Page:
A Leading Figure
The Australian art scene of the 1940s and 50s was dominated by landscapes typically painted from Anglo perspectives – and often from people who had very little connection with Indigenous culture.
This was a period of government assimilation policy and laws that did not afford Indigenous people the same fundamental rights as other Australians. The rights to vote, own land, drink alcohol, and even the right to be an Australian citizen, were not granted until the 1967 referendum.
One high point during this period, however, was the sudden appearance of the Arrernte artist Albert Namatjira (1902–59). Namatjira was, and still is, an extraordinary presence in Australian art and a leading figure in the development of Aboriginal rights.
To some extent, he stepped away from the content, colour and tone of traditional Indigenous art. Partly, this was the result of his desire to work in a Western-influenced style, using watercolour paints, and also concentrating on the vegetation and rock formation detail of the landscapes he portrayed.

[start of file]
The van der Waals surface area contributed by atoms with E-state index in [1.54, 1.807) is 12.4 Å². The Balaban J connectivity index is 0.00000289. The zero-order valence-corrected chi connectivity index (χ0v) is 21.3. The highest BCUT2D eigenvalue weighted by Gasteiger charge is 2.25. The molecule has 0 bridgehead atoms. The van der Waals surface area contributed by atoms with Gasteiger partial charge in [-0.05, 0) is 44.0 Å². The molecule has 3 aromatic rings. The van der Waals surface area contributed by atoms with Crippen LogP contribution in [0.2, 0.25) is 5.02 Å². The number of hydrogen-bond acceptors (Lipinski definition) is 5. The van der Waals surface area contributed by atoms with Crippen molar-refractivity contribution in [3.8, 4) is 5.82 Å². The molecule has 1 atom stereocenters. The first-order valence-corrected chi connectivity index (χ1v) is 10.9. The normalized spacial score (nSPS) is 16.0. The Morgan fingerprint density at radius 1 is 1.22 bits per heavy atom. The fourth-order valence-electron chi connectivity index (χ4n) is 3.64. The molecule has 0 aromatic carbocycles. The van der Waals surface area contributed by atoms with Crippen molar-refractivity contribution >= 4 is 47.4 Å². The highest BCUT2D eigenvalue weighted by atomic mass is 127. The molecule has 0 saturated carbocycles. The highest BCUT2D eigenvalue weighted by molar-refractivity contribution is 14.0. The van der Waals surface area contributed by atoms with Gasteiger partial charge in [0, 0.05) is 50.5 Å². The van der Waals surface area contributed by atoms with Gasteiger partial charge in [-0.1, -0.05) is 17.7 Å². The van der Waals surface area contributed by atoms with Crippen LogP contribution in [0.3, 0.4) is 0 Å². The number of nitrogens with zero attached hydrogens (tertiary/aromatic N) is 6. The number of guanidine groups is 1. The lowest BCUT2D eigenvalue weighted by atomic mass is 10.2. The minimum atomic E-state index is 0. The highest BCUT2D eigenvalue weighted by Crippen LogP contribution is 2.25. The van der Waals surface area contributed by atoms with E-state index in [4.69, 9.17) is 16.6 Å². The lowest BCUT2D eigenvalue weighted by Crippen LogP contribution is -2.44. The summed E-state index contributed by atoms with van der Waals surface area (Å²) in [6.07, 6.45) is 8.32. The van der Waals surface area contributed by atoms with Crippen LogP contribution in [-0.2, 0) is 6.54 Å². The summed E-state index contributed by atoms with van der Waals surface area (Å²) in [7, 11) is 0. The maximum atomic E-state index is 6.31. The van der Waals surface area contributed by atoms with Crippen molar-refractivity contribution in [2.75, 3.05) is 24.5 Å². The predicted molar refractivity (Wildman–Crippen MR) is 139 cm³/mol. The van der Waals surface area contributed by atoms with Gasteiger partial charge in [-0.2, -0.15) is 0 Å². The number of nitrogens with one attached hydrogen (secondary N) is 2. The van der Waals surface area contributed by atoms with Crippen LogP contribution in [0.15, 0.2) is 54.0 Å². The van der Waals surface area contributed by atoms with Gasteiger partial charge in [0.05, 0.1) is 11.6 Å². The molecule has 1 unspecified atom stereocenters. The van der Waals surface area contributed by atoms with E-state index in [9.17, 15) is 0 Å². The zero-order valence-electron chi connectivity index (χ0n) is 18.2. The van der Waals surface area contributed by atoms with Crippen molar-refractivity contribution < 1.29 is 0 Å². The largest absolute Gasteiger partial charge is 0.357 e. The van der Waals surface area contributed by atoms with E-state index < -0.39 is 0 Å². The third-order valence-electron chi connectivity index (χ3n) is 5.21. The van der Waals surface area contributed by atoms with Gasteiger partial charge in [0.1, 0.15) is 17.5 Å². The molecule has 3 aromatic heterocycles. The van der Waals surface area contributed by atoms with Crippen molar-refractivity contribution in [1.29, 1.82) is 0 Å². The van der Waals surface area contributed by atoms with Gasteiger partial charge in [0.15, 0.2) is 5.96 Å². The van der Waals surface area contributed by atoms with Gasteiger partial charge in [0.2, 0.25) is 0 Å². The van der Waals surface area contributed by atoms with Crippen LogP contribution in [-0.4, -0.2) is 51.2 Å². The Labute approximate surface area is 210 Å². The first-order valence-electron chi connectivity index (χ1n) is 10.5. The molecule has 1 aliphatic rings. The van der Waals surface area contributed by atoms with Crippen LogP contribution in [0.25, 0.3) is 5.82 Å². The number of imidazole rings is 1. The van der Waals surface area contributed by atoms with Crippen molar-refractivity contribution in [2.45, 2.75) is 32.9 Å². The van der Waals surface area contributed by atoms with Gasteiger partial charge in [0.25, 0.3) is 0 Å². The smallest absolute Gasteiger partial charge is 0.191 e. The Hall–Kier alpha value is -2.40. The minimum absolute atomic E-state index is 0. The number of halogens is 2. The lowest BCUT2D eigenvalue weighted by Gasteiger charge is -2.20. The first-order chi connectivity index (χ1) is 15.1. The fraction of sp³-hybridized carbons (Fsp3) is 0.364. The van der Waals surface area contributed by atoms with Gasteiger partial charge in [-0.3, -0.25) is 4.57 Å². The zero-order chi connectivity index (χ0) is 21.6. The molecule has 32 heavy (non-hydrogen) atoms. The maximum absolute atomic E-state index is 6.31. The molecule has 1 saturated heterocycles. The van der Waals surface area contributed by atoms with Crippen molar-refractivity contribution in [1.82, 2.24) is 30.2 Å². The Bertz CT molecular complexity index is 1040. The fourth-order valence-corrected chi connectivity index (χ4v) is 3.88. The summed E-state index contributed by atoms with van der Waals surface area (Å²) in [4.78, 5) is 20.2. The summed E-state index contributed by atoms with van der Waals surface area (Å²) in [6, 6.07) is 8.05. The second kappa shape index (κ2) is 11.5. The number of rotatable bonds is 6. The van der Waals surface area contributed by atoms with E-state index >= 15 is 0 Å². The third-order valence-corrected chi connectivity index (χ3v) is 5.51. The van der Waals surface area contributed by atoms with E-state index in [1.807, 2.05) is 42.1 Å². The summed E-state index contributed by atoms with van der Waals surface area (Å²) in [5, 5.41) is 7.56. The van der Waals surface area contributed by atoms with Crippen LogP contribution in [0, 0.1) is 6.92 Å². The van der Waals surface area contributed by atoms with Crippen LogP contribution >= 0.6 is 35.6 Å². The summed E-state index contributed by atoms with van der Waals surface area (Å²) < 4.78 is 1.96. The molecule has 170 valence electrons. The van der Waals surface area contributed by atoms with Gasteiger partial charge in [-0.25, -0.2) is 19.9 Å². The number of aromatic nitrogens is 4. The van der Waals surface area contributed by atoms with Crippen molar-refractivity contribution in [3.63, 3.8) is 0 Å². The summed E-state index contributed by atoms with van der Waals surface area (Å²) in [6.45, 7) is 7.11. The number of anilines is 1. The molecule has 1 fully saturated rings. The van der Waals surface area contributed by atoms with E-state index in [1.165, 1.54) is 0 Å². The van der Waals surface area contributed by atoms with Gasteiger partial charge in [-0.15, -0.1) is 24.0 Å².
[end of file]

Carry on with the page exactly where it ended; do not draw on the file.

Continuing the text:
But his works can also be seen as expressions of traditional sites and sacred knowledge. Namatjira's paintings convey what might be interpreted as an Indigenous understanding of ecology and geology – and we see him responding uniquely not only to the panoramic but also to the intimacies and intricacies of light, time of day and seasonal change. Over the years, his iconic depictions of gorges, mountains and ghosts gums have become etched into the Australian ethos and consciousness.
In this clip from Talkback Classroom (2007), Northern Territory Art Gallery Curator Franchesca Cubillo talks with Year 12 students from Casuarina Senior College, Darwin about Namatjira and the role of Aboriginal art in progressing Indigenous rights: